Madison Square Park in Manhattan (not to be confused with Madison Square Garden, the stadium about eight blocks north) is for many New Yorkers an essential downtown refuge. But apart from its lush greenery, quaint dog run, and greasy fare at the perpetually crowded Shake Shack, the park has another, more whimsical allure - art installations that subtly transform the 6.2-acre site into a permanent open air gallery.
Pulse Park by Rafael Lozano-Hemmer
Photo: James Ewing
The latest project is Pulse Park by prolific Mexican-born conceptual artist Rafael Lozano-Hemmer, whose vast digital installations utilize technology, architecture and social interaction to create dazzlingly inventive public spectacles.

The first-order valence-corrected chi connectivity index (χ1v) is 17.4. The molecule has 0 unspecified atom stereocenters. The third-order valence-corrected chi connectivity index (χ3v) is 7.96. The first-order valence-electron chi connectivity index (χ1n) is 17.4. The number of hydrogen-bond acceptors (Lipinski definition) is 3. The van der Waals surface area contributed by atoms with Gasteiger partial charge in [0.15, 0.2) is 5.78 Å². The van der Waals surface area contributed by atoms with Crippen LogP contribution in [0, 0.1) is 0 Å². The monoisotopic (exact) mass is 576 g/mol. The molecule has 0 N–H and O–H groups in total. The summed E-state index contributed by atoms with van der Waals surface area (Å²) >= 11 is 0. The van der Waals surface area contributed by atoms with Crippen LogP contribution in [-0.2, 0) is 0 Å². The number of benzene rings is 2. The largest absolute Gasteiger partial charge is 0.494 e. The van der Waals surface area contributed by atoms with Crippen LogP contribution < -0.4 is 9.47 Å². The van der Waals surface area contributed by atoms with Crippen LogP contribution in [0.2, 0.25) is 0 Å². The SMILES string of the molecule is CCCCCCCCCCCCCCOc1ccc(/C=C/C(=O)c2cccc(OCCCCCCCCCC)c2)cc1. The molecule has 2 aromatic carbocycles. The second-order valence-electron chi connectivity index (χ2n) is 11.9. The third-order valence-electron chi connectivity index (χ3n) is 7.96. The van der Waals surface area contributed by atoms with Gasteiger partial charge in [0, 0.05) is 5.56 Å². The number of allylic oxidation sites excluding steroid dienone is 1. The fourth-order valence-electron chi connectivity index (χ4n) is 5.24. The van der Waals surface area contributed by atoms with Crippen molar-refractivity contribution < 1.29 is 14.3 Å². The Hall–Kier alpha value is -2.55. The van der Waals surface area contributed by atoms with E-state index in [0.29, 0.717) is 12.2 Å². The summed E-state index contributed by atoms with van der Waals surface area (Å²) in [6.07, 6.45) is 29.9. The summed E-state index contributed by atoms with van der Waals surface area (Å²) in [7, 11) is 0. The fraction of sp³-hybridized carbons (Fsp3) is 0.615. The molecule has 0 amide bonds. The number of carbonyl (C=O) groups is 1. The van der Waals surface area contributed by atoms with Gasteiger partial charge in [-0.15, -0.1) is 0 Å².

See more images of the installation
Shocks of narrow-beam light pulse along the perimeter of the park’s main lawn in rhythm with the heartbeats of participating viewers, measured via two sensor sculptures at either side. The result is a stunningly alive evening event, disarmingly simple and quietly consuming. (For video, click the play button above.)
The artist himself, by contrast, has been anything but quiet. Another work, Frequency and Volume, where participants’ bodies become surrogate radio antennae, is running concurrently at the Barbican Art Gallery in London, along with a solo exhibition, Arrays, at Haunch of Venison. And in November, a major public work, Under Scan, will be staged in London’s Trafalgar Square.